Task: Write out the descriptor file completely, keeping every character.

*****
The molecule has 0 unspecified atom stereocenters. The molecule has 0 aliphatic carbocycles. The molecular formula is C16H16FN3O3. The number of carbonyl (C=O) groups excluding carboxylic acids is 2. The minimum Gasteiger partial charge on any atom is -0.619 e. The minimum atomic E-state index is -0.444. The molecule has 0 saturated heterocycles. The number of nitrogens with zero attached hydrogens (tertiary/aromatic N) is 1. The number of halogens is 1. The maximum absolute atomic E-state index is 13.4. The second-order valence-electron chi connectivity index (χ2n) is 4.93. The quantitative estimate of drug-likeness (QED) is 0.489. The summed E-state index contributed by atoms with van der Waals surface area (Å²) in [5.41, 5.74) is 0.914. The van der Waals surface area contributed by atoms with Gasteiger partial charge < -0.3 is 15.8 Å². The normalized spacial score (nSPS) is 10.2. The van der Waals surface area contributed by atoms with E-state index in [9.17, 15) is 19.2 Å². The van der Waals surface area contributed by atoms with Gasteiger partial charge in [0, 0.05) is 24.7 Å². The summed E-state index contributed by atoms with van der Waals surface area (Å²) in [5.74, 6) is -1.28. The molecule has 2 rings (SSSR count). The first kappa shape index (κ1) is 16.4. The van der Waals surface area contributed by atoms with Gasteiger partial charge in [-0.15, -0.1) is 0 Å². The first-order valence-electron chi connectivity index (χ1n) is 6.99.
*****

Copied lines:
The molecule has 0 unspecified atom stereocenters. The molecule has 0 aliphatic carbocycles. The molecular formula is C16H16FN3O3. The number of carbonyl (C=O) groups excluding carboxylic acids is 2. The minimum Gasteiger partial charge on any atom is -0.619 e. The minimum atomic E-state index is -0.444. The molecule has 0 saturated heterocycles. The number of nitrogens with zero attached hydrogens (tertiary/aromatic N) is 1. The number of halogens is 1. The maximum absolute atomic E-state index is 13.4. The second-order valence-electron chi connectivity index (χ2n) is 4.93. The quantitative estimate of drug-likeness (QED) is 0.489. The summed E-state index contributed by atoms with van der Waals surface area (Å²) in [5.41, 5.74) is 0.914. The van der Waals surface area contributed by atoms with Gasteiger partial charge < -0.3 is 15.8 Å². The normalized spacial score (nSPS) is 10.2. The van der Waals surface area contributed by atoms with E-state index in [9.17, 15) is 19.2 Å². The van der Waals surface area contributed by atoms with Gasteiger partial charge in [0, 0.05) is 24.7 Å². The summed E-state index contributed by atoms with van der Waals surface area (Å²) in [5.74, 6) is -1.28. The molecule has 2 rings (SSSR count). The first kappa shape index (κ1) is 16.4. The van der Waals surface area contributed by atoms with Gasteiger partial charge in [-0.15, -0.1) is 0 Å². The first-order valence-electron chi connectivity index (χ1n) is 6.99.